# Find the equation of both lines?

• Mar 21st 2010, 04:43 PM
RyGuy
Find the equation of both lines?
Determine the equation of both lines that are tangent to the graph of y=x^2 +4 and pass through the point (1,-2)

So would I simply use the y=mx+b form, m=2, y= -2, and x = 1?
• Mar 21st 2010, 04:47 PM
skeeter
Quote:

Originally Posted by RyGuy
Determine the equation of both lines that are tangent to the graph of y=x^2 +4 and pass through the point (1,-2)

So would I simply use the y=mx+b form, m=2, y= -2, and x = 1?

no ... the point (1,-2) does not lie on the parabola.
• Mar 21st 2010, 04:50 PM
RyGuy
Quote:

Originally Posted by skeeter
no ... the point (1,-2) does not lie on the parabola.

Oh right.

• Mar 21st 2010, 04:57 PM
Quote:

Originally Posted by RyGuy
Determine the equation of both lines that are tangent to the graph of y=x^2 +4 and pass through the point (1,-2)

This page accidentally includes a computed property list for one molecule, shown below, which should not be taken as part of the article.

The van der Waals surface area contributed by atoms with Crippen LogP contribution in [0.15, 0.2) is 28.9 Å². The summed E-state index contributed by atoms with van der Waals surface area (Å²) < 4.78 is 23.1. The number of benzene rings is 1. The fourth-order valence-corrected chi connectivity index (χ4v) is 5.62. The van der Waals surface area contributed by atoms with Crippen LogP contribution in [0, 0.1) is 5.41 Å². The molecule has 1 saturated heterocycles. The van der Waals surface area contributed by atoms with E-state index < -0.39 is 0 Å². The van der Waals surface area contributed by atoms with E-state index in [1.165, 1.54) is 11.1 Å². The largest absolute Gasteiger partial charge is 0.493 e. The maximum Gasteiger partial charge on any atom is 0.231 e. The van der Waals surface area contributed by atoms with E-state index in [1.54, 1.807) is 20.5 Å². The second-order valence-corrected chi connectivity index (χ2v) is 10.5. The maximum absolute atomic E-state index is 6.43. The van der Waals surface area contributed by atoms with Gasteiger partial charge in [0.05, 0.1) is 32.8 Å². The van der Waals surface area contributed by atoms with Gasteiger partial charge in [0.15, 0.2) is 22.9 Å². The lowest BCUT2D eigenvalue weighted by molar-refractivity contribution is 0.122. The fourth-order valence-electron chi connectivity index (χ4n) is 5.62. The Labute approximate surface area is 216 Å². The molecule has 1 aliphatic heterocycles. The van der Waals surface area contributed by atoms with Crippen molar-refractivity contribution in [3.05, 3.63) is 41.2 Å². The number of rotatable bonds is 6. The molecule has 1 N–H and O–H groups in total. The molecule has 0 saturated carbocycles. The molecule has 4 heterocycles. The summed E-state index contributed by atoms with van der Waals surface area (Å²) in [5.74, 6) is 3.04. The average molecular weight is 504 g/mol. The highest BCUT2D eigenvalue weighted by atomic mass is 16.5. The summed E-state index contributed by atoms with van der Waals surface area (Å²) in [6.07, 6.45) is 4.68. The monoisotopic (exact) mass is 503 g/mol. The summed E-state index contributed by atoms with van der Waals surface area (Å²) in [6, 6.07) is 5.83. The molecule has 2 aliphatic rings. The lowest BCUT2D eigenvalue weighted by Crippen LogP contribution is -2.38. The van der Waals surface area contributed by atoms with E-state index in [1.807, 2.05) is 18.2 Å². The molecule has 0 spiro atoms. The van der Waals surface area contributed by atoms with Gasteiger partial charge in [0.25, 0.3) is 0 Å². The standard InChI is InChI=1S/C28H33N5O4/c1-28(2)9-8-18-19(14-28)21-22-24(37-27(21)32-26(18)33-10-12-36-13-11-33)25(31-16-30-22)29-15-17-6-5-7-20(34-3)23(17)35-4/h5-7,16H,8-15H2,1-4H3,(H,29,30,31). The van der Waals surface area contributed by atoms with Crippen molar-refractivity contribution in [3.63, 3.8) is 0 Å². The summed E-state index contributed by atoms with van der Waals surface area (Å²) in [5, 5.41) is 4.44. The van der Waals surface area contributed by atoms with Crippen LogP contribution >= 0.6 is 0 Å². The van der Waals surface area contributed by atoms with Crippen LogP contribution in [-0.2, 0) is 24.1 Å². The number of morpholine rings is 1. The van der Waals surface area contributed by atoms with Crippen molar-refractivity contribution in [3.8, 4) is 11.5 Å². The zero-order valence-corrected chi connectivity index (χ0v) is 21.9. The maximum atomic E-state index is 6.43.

So would I simply use the y=mx+b form, m=2, y= -2, and x = 1?

the derivative of the parabola equation gives the slope of all tangent lines to the curve.

You need the equations of the two that pass through (1,-2).

hence, write the derivative to get the slopes of these lines.
then use

\$\displaystyle y-y_1=m(x-x_1)\$
• Mar 21st 2010, 05:05 PM
skeeter
point of tangency on the curve is \$\displaystyle (x,x^2+4)
\$

each tangent line passes thru the point \$\displaystyle (1, -2)\$

remember how to find the slope between two points?

... also, note that the slope of both tangent lines is y' = 2x

I'll let you take it from here.